The Phaserl


Why is Gold NOT Above $2,000? — The Media Answer 5 hours 10 Minutes Ago

by Jeff Nielson, Bullion Bulls:

I debated whether or not to file this under Minor Gold Tid-Bits, since (once again) this is a topic which I also intend to flesh-out into a full commentary. But I also wanted to toss it out here on the Forum, so that it could be a discussion topic as well.

As I will be noting in my commentary, the mainstream media is rarely foolish enough to frame their propaganda in this manner: why is the price of gold (or the price of silver) NOT closer to a realistic price level?

It’s foolish, because it is much easier to pick apart the lies when framed in the negative, as we will see:

…They attributed gold’s relative weakness to a stronger U.S. economy, in the form of a strong dollar and higher yields, as well as a lack of physical demand, among other factors.

The “they” in this case is Macquarie Bank, but it could be coming from any corrupt Big Bank or charlatan economist, since these are the arguments that we alwayssee from the propaganda machine. Let’s pick apart the Big Three — one at a time.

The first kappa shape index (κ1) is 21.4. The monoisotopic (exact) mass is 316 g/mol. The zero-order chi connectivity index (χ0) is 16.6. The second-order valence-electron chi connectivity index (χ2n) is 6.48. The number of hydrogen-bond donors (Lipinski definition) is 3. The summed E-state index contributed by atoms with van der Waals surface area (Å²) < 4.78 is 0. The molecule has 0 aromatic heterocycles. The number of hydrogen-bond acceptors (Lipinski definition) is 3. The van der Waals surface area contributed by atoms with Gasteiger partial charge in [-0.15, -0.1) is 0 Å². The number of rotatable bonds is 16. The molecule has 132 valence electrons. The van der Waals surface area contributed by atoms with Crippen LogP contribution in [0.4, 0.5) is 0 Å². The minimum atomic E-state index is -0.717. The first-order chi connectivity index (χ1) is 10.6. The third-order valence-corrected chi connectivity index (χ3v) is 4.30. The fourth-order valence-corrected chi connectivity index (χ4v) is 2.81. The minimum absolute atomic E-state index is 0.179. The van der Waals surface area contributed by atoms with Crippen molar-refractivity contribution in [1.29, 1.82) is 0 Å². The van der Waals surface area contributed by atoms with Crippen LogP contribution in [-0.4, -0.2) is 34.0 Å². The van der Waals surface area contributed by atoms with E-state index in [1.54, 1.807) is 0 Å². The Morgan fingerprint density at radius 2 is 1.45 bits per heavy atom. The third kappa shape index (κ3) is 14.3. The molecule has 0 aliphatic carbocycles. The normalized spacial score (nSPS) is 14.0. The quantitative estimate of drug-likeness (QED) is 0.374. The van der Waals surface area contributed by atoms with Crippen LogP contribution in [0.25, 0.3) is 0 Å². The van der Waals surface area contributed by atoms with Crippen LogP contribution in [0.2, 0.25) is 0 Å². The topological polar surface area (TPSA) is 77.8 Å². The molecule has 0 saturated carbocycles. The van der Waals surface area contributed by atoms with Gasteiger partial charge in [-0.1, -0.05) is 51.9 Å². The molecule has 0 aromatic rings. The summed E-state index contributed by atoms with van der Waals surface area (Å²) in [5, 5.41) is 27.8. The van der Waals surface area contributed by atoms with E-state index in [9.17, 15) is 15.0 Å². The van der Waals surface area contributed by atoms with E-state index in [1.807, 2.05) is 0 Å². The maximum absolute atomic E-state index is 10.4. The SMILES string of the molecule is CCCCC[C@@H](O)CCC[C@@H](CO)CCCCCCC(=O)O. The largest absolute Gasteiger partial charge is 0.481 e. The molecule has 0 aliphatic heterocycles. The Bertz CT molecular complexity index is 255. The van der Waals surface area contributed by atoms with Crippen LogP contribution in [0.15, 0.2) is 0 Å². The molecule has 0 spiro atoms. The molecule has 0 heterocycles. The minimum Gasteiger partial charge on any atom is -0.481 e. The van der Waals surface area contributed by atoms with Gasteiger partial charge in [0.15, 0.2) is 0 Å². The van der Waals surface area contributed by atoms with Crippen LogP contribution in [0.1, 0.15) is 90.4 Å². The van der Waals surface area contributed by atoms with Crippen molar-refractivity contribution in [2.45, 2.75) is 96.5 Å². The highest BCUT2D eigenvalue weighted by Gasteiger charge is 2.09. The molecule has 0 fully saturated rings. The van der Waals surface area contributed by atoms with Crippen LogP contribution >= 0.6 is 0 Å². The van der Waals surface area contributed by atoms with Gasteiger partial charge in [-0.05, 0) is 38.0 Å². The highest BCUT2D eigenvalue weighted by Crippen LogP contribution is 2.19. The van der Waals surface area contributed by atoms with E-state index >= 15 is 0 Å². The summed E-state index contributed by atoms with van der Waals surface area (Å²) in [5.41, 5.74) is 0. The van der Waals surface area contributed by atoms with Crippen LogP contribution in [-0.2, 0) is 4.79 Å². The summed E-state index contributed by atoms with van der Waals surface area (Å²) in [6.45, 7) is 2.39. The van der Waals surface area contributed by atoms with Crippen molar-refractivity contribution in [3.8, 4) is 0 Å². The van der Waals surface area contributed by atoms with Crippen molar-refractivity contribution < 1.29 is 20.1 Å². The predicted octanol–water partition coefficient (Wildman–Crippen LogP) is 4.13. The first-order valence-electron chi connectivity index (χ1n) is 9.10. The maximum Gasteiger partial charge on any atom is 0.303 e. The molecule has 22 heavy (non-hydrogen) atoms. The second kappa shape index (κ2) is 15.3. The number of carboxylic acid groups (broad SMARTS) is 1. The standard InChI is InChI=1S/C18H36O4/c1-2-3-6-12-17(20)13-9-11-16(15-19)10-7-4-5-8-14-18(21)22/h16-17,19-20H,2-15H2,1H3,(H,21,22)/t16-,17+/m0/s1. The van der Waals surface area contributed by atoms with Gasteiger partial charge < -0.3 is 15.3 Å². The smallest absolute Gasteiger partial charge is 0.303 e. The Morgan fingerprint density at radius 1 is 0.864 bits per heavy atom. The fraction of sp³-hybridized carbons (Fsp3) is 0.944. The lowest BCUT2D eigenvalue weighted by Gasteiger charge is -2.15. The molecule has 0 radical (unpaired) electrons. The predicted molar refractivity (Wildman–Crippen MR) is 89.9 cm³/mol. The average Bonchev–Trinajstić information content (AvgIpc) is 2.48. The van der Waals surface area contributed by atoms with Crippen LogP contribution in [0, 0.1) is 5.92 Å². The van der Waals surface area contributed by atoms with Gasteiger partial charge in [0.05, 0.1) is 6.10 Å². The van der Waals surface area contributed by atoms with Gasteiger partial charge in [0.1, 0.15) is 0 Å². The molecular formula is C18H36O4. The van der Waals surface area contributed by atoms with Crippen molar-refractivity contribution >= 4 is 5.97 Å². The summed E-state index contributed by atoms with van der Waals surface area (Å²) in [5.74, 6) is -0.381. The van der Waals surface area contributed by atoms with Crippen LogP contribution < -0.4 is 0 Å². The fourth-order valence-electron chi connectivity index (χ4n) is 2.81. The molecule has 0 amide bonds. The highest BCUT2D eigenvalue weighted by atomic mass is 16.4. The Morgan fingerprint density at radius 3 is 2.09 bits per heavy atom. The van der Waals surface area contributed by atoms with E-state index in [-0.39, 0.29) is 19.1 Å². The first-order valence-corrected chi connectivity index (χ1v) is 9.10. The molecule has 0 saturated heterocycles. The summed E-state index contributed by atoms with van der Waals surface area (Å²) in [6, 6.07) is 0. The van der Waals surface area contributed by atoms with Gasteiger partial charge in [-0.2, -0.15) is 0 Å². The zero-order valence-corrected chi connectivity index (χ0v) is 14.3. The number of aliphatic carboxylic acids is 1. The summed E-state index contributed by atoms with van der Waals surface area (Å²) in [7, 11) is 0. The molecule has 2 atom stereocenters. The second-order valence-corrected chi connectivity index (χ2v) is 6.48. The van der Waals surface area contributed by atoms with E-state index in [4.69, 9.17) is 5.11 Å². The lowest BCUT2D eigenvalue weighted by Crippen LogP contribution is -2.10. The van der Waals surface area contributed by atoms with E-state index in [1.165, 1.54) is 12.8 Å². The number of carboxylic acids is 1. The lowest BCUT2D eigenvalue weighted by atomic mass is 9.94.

1) “A stronger U.S. economy.” Right. It’s so “strong” that after “recovering” for nearly 8 years (lol), the Federal Reserve is still afraid to pull the trigger, and move the benchmark interest rate from an ultra-loose 0.25% to an ultra-loose 0.50%.

Readers who live in the real world already know that there was never any U.S. recovery, and thus never any “strength” in the U.S. economy.

2) “A strong dollar.” This is especially hilarious, given that there has never been aWEAKER major currency in human history than the 2016 U.S. dollar.

This is the Bernanke Helicopter Drop. It is a chart of dilution, the most-radical monetary dilution ever seen in a major currency. In the past, I have used the analogy of lemonade, since the concept of dilution applies in a virtually identical manner.

Imagine that the chart above was not a chart showing how fast B.S. Bernankediluted the value of the U.S. dollar with the ultra-extreme printing of funny-money. Imagine instead that this chart shows the rate at which water is being added to a pitcher of lemonade — an exponentially increasing rate of lemonade dilution.

By the time that one is finished adding all this water, do we end up with stronglemonade?

:silly: :silly: :silly:

Of course not.

Do we end up with weak lemonade? No, still not accurate. Add water to lemonade at a rate so that you end up with (literally) 5 times as much lemonade, and by the time you’re finished, all you have is WATER. [Remember: in the Fed’s 100-year history, the U.S. dollar had already lost 98% of its value before the Bernanke Helicopter drop. It was already virtually nothing but water.] The drinker can no longer even taste any lemonade because of the extreme dilution.

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